Background: The DDOR is a weekly report that shows local jurisdictions with the highest volume of criminal immigrants released due to local governments’ refusal to cooperate with federal immigration officials to ensure that these criminals remain in custody. It includes a list of crimes associated with those released individuals. The report is mandated by the president’s executive order “Enhancing Public Safety in the Interior of the United States.”
The report, which spans from January 28-February 3, 2017 includes nearly 150 individuals released from Travis County, part of which is included in the congressional district Congressman Smith represents. The DDOR report also details the narrow criteria Travis County uses to honor detainer requests from U.S. Immigration Customs and Enforcement. These include a court order or that the immigrant has a charge or conviction of Capital Murder, First Degree Murder, Aggravated Sexual Assault, or Continuous Smuggling of Persons.Read More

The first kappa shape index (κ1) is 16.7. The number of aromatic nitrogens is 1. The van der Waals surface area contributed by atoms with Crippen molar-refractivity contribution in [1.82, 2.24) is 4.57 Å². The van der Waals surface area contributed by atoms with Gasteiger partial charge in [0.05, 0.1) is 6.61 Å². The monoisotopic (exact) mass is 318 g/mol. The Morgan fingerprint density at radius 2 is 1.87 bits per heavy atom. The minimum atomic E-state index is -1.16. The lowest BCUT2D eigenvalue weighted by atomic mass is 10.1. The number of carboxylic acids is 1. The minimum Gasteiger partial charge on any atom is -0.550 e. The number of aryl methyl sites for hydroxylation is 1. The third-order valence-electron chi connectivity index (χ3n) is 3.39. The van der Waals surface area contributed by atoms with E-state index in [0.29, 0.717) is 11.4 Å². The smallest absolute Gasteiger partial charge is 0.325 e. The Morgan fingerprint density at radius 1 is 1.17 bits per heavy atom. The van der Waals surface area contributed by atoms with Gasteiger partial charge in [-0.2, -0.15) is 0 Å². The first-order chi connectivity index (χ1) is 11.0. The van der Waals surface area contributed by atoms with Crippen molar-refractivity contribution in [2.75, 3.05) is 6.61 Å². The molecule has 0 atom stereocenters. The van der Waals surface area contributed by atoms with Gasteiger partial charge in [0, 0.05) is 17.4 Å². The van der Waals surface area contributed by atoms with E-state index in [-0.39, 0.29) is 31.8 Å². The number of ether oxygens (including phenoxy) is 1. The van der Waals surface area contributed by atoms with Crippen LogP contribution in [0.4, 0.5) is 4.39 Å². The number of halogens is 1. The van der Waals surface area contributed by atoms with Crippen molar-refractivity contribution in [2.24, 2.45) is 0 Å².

WASHINGTON – Today, Congressman Lamar Smith (TX-21) voted in support of a bill that improves the Secretary of Veterans Affairs ability to hire and retain physicians and other employees of the VA (H.R. 1367). The bill passed unanimously in the House.
The night before, the House passed the VA Accountability First of 2017 (H.R. 1259) which reforms the VA by giving more authority to the VA Secretary to hold employees accountable for poor performance or misconduct. A recent study completed by the U.S. Government Accountability Office found that, on average, it takes six months to a year, to remove a permanent civil servant in the Federal Government.